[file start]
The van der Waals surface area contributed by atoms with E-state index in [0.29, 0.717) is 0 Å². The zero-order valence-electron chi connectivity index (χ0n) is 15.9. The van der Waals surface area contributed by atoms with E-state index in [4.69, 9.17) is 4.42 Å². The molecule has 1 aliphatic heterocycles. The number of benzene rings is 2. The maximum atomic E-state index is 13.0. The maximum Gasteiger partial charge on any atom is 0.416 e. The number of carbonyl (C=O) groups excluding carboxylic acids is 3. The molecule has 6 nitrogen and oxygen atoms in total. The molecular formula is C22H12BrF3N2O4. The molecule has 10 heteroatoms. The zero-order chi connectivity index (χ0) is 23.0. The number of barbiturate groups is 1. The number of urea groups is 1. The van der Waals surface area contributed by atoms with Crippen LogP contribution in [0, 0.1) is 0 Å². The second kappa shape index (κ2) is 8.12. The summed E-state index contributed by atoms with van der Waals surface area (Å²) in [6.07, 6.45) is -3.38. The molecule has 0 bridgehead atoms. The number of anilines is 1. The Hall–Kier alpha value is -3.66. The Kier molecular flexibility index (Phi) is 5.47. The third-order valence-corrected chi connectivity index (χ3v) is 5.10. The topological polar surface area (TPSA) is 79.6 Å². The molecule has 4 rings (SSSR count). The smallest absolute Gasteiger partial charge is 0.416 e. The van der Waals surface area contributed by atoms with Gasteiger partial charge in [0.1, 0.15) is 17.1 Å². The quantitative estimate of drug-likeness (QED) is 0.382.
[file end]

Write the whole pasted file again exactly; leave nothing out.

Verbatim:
The van der Waals surface area contributed by atoms with E-state index in [0.29, 0.717) is 0 Å². The zero-order valence-electron chi connectivity index (χ0n) is 15.9. The van der Waals surface area contributed by atoms with E-state index in [4.69, 9.17) is 4.42 Å². The molecule has 1 aliphatic heterocycles. The number of benzene rings is 2. The maximum atomic E-state index is 13.0. The maximum Gasteiger partial charge on any atom is 0.416 e. The number of carbonyl (C=O) groups excluding carboxylic acids is 3. The molecule has 6 nitrogen and oxygen atoms in total. The molecular formula is C22H12BrF3N2O4. The molecule has 10 heteroatoms. The zero-order chi connectivity index (χ0) is 23.0. The number of barbiturate groups is 1. The number of urea groups is 1. The van der Waals surface area contributed by atoms with Crippen LogP contribution in [0, 0.1) is 0 Å². The second kappa shape index (κ2) is 8.12. The summed E-state index contributed by atoms with van der Waals surface area (Å²) in [6.07, 6.45) is -3.38. The molecule has 0 bridgehead atoms. The number of anilines is 1. The Hall–Kier alpha value is -3.66. The Kier molecular flexibility index (Phi) is 5.47. The third-order valence-corrected chi connectivity index (χ3v) is 5.10. The topological polar surface area (TPSA) is 79.6 Å². The molecule has 4 rings (SSSR count). The smallest absolute Gasteiger partial charge is 0.416 e. The van der Waals surface area contributed by atoms with Gasteiger partial charge in [0.1, 0.15) is 17.1 Å². The quantitative estimate of drug-likeness (QED) is 0.382.